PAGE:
Mexico Inflation Cools in April
World Economy

Mexico Inflation Cools in April

Mexico’s annual inflation cooled in April further below the central bank’s 3% target, giving policymakers room to keep interest rates on hold amid concerns about a weak currency.
Inflation in the 12 months through April cooled to 2.54%, the national statistics agency said on Monday. That compared with a forecast of 2.61% in a Reuters poll and 2.60% in March.
After falling to a record low in 2015, inflation in Latin America’s No. 2 economy is posting the longest period on record below the central bank’s 3% target.
The central bank said last week, when it held interest rates steady, that it expects inflation to creep up above 3% later this year but to fall back to target by the end of 2016.
Mexican policymakers unexpectedly hiked interest rates in February to support the peso, which has tumbled since late 2014 to record lows amid the slump in oil prices and worries about global growth.
Last week, Mexico’s central bank suggested it could hike again if currency weakness fans inflation expectations but policymakers said there was no sign yet of widespread price pressures from the weak peso.
While the peso recovered some ground after the February hike, the currency fell sharply last week and again on Monday.
   The new data showed consumer prices fell 0.32% in April, a bigger drop than estimates of a 0.25% decrease, falling on summer electricity price subsidies and lower tomato and onion prices.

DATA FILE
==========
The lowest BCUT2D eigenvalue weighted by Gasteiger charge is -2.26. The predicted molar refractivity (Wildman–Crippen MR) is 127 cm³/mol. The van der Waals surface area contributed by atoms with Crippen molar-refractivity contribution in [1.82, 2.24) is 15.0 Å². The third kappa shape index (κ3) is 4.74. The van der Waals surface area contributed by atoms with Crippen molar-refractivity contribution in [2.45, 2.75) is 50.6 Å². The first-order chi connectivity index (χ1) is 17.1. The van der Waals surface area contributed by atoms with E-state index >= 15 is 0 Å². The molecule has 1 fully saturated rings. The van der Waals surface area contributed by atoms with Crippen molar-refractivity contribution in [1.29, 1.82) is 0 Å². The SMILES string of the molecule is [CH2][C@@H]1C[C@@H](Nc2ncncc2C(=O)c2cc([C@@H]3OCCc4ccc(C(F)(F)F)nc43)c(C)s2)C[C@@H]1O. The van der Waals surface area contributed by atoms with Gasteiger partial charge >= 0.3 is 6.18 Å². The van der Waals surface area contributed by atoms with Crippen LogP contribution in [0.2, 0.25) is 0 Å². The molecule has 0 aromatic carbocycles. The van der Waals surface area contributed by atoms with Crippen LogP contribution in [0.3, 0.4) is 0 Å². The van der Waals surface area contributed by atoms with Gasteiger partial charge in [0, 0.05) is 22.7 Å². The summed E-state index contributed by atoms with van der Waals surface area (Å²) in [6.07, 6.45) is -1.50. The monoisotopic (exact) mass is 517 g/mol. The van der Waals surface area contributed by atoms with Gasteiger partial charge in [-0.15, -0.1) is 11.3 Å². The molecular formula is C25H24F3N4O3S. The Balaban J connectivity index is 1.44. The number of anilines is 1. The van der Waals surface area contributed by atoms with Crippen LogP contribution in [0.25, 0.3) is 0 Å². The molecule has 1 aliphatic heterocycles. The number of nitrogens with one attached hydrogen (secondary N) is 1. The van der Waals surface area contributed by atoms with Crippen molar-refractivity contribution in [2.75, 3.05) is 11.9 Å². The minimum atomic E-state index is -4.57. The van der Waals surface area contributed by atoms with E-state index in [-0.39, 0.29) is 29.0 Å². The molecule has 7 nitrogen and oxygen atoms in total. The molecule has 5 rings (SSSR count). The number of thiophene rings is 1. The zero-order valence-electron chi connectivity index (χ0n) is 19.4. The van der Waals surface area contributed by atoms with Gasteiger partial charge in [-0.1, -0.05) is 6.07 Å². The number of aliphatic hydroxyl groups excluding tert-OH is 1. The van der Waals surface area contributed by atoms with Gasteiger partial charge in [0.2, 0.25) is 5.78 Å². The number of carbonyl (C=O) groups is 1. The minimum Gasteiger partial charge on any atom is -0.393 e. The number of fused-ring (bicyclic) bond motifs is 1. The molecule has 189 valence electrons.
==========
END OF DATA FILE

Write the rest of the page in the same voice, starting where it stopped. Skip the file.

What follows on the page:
The core index, which strips out some volatile food and
energy prices, rose 0.22% during the month, higher than a 0.19% seen in the poll.
The 12-month core inflation rate rose to 2.83%, the highest rate since December 2014. That was above a forecast of 2.8% and a 2.76% rate in March.
Falls in non-core energy prices and fresh food weighed on the headline index, Andres Abadia, senior international economist at Pantheon Macroeconomics said in a research note sent to clients, ShareCast reported.
Energy prices were dragged lower as a result of the introduction of new electricity tariffs while fresh food prices declined by 1.4% in comparison to the month before on the heels of a 1% drop in March.
“Overall, these data confirm that inflation pressures in Mexico are weak, and we think that CPI inflation likely will hover around its 3% target during the second half of the year,” Abadia said.

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